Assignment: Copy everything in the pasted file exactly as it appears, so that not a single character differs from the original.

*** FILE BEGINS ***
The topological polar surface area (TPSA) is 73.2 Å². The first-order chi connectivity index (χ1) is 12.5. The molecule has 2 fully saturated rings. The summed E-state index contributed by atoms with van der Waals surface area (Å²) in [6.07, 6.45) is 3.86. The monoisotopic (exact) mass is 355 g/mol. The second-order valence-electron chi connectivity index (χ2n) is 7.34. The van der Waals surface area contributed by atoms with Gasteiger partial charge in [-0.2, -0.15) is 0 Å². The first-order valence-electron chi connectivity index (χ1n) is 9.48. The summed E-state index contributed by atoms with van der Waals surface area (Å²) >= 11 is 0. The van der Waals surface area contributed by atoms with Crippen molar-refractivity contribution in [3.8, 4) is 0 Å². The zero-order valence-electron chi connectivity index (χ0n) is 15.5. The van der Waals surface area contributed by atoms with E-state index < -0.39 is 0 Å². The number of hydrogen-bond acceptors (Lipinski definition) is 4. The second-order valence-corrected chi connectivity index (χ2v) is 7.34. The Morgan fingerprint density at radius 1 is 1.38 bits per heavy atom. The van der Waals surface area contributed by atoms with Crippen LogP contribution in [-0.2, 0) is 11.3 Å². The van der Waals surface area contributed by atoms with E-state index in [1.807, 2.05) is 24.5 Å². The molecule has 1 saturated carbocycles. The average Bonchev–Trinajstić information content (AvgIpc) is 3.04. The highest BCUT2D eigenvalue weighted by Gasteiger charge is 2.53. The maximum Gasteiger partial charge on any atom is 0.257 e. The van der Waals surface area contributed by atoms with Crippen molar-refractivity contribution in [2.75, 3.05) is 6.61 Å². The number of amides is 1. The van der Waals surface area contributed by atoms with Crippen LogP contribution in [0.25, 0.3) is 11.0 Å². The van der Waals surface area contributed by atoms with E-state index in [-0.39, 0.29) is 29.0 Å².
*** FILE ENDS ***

The topological polar surface area (TPSA) is 73.2 Å². The first-order chi connectivity index (χ1) is 12.5. The molecule has 2 fully saturated rings. The summed E-state index contributed by atoms with van der Waals surface area (Å²) in [6.07, 6.45) is 3.86. The monoisotopic (exact) mass is 355 g/mol. The second-order valence-electron chi connectivity index (χ2n) is 7.34. The van der Waals surface area contributed by atoms with Gasteiger partial charge in [-0.2, -0.15) is 0 Å². The first-order valence-electron chi connectivity index (χ1n) is 9.48. The summed E-state index contributed by atoms with van der Waals surface area (Å²) >= 11 is 0. The van der Waals surface area contributed by atoms with Crippen molar-refractivity contribution in [3.8, 4) is 0 Å². The zero-order valence-electron chi connectivity index (χ0n) is 15.5. The van der Waals surface area contributed by atoms with E-state index < -0.39 is 0 Å². The number of hydrogen-bond acceptors (Lipinski definition) is 4. The second-order valence-corrected chi connectivity index (χ2v) is 7.34. The Morgan fingerprint density at radius 1 is 1.38 bits per heavy atom. The van der Waals surface area contributed by atoms with Crippen LogP contribution in [-0.2, 0) is 11.3 Å². The van der Waals surface area contributed by atoms with E-state index in [1.807, 2.05) is 24.5 Å². The molecule has 1 saturated carbocycles. The average Bonchev–Trinajstić information content (AvgIpc) is 3.04. The highest BCUT2D eigenvalue weighted by Gasteiger charge is 2.53. The maximum Gasteiger partial charge on any atom is 0.257 e. The van der Waals surface area contributed by atoms with Crippen molar-refractivity contribution in [2.75, 3.05) is 6.61 Å². The number of amides is 1. The van der Waals surface area contributed by atoms with Crippen LogP contribution in [0.25, 0.3) is 11.0 Å². The van der Waals surface area contributed by atoms with E-state index in [-0.39, 0.29) is 29.0 Å².